The information in this report is preliminary and will be either supplemented or corrected during the course of the investigation.
On April 5, 2018, about 8:12 p.m. eastern daylight time, a passenger who was walking eastward on the Long Island Rail Road (LIRR) Lynbrook Station platform came into contact with the side of train 884, fell, and died as the train was leaving the station. (See Figures 1 and 2.) The accident happened in Lynbrook, New York on the LIRR Long Beach Branch. At the time of the accident, the sky was clear, wind was 19 mph from the south, and the temperature was 42°F.
Figure 1. Lynbrook Station.
Figure 2. Lynbrook Station with exemplar train berthed.
Train 884 entered the Lynbrook Station about 8:11 p.m. and departed about 1 minute later after passengers disembarked and boarded. LIRR operating rules required crewmembers to make sure that all people were clear of the train and doors before closing the doors and beginning movement. According to crewmember interviews, the conductor was in the third car of the train looking out of the window back along the platform and the assistant conductor was on the platform near the seventh car before the door closed and the train departed the station. The assistant conductor signaled to the conductor with a flashlight that all passengers were clear of the train. The conductor acknowledged the signal, closed the doors, and told the locomotive engineer to depart the station.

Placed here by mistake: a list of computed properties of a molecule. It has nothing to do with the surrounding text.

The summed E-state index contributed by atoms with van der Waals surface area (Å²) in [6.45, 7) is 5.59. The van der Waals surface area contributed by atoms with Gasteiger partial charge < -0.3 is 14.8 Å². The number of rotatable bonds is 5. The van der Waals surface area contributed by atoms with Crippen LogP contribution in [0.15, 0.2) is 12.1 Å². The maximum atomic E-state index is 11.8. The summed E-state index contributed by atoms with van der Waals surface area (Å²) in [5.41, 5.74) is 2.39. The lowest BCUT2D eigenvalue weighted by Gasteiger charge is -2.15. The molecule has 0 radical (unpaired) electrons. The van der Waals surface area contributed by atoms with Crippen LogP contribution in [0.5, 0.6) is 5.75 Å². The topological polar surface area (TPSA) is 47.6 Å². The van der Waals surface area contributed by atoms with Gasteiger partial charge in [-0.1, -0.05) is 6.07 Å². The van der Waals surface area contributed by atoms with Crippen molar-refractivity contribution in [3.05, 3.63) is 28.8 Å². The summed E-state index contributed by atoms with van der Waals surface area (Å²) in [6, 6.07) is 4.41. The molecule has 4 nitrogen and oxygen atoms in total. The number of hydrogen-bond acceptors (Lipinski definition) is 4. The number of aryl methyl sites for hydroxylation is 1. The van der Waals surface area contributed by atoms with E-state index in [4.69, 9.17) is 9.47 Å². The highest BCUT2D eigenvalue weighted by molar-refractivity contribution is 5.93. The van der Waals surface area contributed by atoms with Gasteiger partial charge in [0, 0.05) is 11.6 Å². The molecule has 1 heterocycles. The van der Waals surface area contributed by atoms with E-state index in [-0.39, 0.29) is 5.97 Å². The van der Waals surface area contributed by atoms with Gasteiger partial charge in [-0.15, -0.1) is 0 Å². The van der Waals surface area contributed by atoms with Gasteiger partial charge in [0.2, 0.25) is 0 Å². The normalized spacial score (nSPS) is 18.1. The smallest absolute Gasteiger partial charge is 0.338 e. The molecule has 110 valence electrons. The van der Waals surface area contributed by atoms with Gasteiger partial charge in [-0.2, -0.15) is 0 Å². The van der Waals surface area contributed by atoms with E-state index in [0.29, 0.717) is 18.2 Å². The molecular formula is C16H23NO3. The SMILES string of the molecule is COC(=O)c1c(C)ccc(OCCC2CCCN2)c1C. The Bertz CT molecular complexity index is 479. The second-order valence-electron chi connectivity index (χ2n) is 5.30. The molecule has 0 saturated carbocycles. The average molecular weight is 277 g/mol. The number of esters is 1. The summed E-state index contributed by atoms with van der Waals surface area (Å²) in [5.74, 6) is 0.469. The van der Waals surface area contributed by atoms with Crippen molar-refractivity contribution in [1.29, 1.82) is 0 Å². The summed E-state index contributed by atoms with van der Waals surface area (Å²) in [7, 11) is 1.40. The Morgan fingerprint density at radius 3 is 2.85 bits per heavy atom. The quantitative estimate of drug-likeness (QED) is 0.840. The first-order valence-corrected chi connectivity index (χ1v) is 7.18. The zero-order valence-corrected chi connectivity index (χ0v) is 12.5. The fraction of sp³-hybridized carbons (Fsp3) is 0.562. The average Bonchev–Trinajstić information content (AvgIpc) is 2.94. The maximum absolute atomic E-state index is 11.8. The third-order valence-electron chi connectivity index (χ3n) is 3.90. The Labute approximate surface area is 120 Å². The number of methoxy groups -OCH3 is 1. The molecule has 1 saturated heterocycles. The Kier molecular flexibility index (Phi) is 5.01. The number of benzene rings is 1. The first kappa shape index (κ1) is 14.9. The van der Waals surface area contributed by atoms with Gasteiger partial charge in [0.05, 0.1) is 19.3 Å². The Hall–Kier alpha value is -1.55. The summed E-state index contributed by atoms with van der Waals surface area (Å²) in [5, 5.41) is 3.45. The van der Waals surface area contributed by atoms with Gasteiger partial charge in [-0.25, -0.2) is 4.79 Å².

After the train began moving, the conductor said he saw a person move toward the train, about halfway down the platform, near the waiting room. The conductor said the person made contact with the side of the fifth or sixth car of the train and fell to the ground. The conductor then called the engineer over the intercom to stop the train, as he also signaled for the train to stop. After the train stopped, the conductor and assistant conductor got off the train and discovered the deceased person on the platform about one car-length, or about 85 feet, from the east end of the station.
The Metropolitan Transit Authority (MTA) police department responded to the scene because LIRR is a subsidiary of MTA. The police found that there was no criminal activity contributable to the accident.
The National Transportation Board (NTSB) is conducting a limited investigation of this accident with investigators reviewing data and interviews provided by the Federal Railroad Administration (FRA), the MTA police department, and LIRR.
Parties to the investigation include the FRA, the New York Public Transportation Safety Board, MTA, LIRR, and the International Association of Sheet Metal, Air, Rail and Transportation Workers.
1 (a) All times in this report are eastern daylight time. (b) Lynbrook is a village in Nassau County, New York.